Surrey Makes Breakthrough In Perovskite Solar Cell Technology
The University of Surrey has helped to create a technique that has produced the highest performing inverted perovskite solar cell ever recorded.
Perovskite based cells are widely viewed as the next generation of solar cells, offering similar power conversion efficiency (PCE) performance, but at a much lower cost than the market dominant crystalline silicon based solar cells.
In a study published by Science, a team of researchers from Peking University and the Universities of Surrey, Oxford and Cambridge detail a new way to reduce an unwanted process called non-radiative recombination, where energy and efficiency is lost in perovskite solar cells.
The team created a technique called Solution-Process Secondary growth (SSG) which increased the voltage of inverted perovskite solar cells by 100 millivolts, reaching a high of 1.21 volts without compromising the quality of the solar cell or the electrical current flowing through a device. They tested the technique on a device which recorded a PCE of 20.9 per cent, the highest certified PCE for inverted perovskite solar cells ever recorded.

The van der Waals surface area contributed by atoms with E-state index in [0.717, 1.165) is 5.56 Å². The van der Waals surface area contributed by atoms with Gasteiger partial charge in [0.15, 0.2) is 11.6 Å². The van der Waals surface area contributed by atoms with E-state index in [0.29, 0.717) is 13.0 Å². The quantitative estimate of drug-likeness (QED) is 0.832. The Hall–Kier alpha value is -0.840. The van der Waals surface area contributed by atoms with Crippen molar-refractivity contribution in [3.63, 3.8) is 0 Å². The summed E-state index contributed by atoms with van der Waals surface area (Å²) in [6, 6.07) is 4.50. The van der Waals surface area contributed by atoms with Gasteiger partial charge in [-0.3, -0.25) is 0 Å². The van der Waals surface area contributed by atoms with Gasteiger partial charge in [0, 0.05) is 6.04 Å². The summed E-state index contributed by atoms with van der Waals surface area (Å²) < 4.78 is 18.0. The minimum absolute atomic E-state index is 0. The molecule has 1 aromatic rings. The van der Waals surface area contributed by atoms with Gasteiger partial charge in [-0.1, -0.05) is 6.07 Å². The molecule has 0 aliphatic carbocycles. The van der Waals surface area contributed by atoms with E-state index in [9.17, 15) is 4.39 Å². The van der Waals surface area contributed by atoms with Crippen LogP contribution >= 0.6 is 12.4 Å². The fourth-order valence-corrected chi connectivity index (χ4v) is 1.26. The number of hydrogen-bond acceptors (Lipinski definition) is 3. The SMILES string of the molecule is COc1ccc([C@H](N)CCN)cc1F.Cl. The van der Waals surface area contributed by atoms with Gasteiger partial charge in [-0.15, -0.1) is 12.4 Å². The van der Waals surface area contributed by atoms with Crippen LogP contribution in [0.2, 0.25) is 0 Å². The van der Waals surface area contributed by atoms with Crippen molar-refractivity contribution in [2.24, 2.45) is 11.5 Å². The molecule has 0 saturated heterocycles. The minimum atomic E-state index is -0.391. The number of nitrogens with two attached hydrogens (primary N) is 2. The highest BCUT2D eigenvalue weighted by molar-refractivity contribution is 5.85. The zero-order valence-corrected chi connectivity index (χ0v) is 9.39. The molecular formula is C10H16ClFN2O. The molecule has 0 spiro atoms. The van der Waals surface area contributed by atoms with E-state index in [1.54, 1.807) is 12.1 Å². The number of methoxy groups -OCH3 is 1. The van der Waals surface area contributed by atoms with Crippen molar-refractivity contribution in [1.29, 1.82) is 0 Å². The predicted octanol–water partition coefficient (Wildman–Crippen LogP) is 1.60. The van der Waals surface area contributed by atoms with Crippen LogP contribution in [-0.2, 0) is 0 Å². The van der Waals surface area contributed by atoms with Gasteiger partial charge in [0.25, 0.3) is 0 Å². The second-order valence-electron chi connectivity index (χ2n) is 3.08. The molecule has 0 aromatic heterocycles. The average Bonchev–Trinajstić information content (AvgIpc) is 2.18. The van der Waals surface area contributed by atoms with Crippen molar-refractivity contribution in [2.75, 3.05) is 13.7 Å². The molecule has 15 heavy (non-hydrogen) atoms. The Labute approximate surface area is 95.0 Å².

Dr Wei Zhang, from the University of Surrey's Advanced Technology Institute, said: "The need for clean and sustainable energy that helps us to stop damaging our planet is what drives us at the Advanced Technology Institute. Our new technique confirms that there is a lot of promise with perovskite solar cells and we aim to explore this new and exciting area more in the future."
Professor Ravi Silva, Director of the Advanced Technology Institute at the University of Surrey, said: "It is pleasing to see the Advanced Technology Institute join in this global project that could provide a solution to the need for a truly sustainable, cheap and clean energy resource. This was a monumental effort from leading laboratories, researchers and institutions from across the world, all working together for the common good."
Dr Zhang's team have recently been given the New Investigator Award, along with Â£236k from the Engineering and Physical Sciences Research Council (starting from 1 August 2018 and ending on 31 July 2020) to look into vertical heterojunction devices based on perovskite and carbon nanomaterials.